Committee tables fire, rescue pay incentive
by BRIAN GRAVES Banner Staff Writer
Aug 07, 2014 | 982 views | 0 0 comments | 11 11 recommendations | email to a friend | print
A proposal that would add incentive pay to Bradley County Fire-Rescue personnel based on their levels of certification was tabled by the Commission Finance Committee Wednesday.

The plan, proposed by Chief Troy Maney, would pay an extra amount per month depending on the level of certification achieved.

The fire board approved sending the plan to the Commission, asking for its referral to the finance committee.

At the time, Maney said the idea was to protect the county’s investment in the training of personnel with the hopes of keeping “a lot of good experience in the building.”

Maney’s concern stemmed from the imminent hiring by Wacker of safety personnel to staff its own department — a situation that could take directly from Bradley County or open up better paying positions in other area departments.

The maximum a firefighter could gain under the plan would be $4,200 per year; however, at the current levels an extra immediate cost would be $48,782 which Maney said had been returned to the county fund balance because of “some tight spending we tried to do.”

During Wednesday’s meeting, County Mayor D. Gary Davis warned implementing the plan would cause a drain on the department’s cash flow which would cause the county to borrow more in tax anticipation loans and bring the department’s fund balance below the 10 percent level the Commission has requested.

“What the fund balance is at the end of the year is one thing,” said committee chairman Ed Elkins. “The other side of the coin is you have to have cash flow because the fire department is strictly supported by any contributions that come in or the taxes. Everybody knows our taxes do not come in spread out evenly over the year.”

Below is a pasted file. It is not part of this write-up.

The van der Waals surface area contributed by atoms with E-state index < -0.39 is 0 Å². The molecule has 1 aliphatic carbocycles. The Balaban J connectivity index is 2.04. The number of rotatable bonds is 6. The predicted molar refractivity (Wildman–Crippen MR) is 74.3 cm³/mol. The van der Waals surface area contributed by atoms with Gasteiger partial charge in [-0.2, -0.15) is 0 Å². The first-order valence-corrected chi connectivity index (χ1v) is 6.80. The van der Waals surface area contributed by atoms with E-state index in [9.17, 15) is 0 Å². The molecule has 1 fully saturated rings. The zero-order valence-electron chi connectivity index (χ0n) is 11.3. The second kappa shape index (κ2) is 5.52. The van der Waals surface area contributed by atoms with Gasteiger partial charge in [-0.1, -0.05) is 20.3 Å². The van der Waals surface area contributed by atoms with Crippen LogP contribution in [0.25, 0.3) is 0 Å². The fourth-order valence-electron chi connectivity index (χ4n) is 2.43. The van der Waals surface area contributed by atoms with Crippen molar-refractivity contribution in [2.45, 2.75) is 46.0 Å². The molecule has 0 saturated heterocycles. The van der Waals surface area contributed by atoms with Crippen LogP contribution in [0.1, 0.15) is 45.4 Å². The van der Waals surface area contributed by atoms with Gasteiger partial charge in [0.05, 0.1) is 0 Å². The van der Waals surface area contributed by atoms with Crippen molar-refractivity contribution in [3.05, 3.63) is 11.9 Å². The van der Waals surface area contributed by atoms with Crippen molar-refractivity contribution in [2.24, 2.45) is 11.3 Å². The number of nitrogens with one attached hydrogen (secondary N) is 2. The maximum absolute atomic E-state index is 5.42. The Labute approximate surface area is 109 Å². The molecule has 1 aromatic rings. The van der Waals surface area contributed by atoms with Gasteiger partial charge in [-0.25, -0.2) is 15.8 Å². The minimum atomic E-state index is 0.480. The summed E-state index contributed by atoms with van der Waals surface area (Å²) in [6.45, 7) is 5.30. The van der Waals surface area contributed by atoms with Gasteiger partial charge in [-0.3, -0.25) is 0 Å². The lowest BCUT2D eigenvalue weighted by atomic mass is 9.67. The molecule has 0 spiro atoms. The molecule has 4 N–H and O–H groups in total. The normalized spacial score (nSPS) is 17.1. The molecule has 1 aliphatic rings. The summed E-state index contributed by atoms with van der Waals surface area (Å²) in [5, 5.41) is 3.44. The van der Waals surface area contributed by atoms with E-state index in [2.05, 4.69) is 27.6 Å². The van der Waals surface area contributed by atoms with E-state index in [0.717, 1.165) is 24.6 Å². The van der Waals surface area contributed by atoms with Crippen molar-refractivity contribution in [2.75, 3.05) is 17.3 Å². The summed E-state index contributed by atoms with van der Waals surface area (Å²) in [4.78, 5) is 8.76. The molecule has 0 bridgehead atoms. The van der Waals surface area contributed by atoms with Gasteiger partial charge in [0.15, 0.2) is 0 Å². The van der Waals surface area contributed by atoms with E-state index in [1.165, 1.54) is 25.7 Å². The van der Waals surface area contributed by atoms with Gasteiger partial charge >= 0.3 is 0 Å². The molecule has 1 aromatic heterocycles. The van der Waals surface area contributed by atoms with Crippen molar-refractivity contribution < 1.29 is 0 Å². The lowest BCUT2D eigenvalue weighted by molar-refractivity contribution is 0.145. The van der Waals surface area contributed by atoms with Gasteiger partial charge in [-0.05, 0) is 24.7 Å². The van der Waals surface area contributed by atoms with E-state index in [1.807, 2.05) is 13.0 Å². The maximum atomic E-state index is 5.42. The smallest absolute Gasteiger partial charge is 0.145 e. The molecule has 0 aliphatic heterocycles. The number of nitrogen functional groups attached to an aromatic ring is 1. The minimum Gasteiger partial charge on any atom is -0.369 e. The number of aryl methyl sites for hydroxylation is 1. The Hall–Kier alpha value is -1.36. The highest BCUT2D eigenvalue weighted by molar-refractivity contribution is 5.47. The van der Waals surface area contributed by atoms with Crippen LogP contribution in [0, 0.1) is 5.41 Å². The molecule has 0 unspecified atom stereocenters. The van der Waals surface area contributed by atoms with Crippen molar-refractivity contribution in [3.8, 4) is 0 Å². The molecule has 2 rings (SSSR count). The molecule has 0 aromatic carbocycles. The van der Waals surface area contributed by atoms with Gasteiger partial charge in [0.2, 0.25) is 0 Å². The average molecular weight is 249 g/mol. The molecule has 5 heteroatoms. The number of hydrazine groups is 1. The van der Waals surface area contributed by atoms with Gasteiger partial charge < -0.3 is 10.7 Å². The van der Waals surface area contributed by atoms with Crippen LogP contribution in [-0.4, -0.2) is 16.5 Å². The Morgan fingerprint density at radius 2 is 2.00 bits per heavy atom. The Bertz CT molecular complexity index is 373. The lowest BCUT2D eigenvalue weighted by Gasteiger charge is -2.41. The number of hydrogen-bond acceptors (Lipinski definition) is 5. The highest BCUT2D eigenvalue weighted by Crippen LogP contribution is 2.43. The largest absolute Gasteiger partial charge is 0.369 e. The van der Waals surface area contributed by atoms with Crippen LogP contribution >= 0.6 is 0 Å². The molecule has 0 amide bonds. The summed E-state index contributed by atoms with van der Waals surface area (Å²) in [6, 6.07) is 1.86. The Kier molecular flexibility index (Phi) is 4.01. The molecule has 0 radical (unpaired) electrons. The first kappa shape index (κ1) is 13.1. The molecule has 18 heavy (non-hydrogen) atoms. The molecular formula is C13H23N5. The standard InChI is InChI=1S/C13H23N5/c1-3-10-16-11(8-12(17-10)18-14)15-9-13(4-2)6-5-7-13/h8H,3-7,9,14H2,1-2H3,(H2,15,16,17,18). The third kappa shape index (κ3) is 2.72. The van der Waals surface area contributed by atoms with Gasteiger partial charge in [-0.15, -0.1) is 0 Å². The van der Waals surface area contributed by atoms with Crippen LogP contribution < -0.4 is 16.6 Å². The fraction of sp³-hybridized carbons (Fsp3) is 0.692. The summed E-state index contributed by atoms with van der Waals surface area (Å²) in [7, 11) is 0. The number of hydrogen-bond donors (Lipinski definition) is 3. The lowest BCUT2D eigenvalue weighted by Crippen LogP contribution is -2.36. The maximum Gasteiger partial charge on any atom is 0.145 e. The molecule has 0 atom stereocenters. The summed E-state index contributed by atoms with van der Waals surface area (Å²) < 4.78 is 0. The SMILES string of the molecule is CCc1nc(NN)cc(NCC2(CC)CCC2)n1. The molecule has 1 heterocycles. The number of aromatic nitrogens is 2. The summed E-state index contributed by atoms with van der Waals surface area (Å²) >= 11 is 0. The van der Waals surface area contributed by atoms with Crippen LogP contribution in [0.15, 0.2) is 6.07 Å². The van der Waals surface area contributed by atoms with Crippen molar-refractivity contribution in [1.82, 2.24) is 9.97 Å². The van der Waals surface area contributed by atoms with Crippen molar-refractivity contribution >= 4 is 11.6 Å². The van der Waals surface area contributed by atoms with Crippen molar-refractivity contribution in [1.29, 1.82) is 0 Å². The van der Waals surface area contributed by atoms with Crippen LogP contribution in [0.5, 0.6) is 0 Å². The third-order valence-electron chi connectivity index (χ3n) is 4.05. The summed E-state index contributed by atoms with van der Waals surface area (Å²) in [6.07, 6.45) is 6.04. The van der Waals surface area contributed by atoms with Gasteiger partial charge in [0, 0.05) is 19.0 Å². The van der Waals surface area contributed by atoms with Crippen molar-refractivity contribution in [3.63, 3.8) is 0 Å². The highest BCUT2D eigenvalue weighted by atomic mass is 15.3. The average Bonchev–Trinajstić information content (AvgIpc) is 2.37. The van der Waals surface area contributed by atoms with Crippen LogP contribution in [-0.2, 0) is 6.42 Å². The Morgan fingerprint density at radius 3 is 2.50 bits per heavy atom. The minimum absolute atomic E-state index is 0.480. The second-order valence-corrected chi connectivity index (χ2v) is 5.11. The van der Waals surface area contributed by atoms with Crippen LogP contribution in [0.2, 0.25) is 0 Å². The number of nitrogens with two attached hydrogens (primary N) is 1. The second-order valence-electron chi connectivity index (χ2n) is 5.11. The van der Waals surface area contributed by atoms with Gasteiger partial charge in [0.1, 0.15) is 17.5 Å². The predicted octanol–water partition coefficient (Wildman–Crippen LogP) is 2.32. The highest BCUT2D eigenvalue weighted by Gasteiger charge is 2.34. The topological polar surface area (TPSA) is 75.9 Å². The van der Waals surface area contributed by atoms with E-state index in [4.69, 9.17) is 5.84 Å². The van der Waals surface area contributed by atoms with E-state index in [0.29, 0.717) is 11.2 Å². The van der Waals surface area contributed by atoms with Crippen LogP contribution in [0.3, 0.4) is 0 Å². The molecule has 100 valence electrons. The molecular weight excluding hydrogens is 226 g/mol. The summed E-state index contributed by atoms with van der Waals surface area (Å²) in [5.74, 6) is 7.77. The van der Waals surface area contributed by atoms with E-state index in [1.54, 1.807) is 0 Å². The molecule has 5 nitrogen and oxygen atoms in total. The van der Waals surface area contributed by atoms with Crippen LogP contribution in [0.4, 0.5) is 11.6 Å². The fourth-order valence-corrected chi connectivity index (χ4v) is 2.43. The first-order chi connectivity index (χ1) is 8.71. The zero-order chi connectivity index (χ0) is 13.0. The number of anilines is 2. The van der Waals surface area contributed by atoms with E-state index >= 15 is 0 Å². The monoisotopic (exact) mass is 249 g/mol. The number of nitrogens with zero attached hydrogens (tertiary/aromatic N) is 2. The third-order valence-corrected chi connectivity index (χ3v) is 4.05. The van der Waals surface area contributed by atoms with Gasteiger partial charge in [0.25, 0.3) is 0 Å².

He said there is always a cash flow crunch within the second quarter of a budget.

Elkins explained the ending fund balance in July was $481,000, but because of no revenue coming in from taxes that amount dwindles until at the end of September there is $3,100.

“At the end of October, that would go negative — to minus $360,000,” Elkins said. “The actual November figure is $445,000.”

He said many pay their taxes by the end of December in order to take advantage of income tax deductions.

The numbers Elkins recited, as provided by the county finance director, did not reflect the addition of the incentive program.

Davis further explained the difficulty of the timeline.

“If you look at the cash flow, we’re going to be borrowing money in September to meet payroll,” Davis said. “That’s borrowing from within (the county budget).”

He said a long-range plan, currently in the draft stage, shows the fund balance dropping again next year.

“This stuff about saving money from one year to another is confusing everybody, because everybody understands when you have a dollar left on June 30, that becomes part of next year’s budget,” Davis said.

“There’s no miraculous dollar out there to grab. If there was, it’s one-time money. You don’t spend that dollar for a salary.”

He said cash flow is a problem and will become a bigger problem.

“You need to grow the fund balance, not shrink it,” Davis said. “Any dollar you spend more than the budget is shrinking the fund balance.”

The committee expressed the support of doing something, but because the newest budget has already taken effect, it voted to recommend to the Commission any decision be delayed until after new commissioners take office on Sept. 1.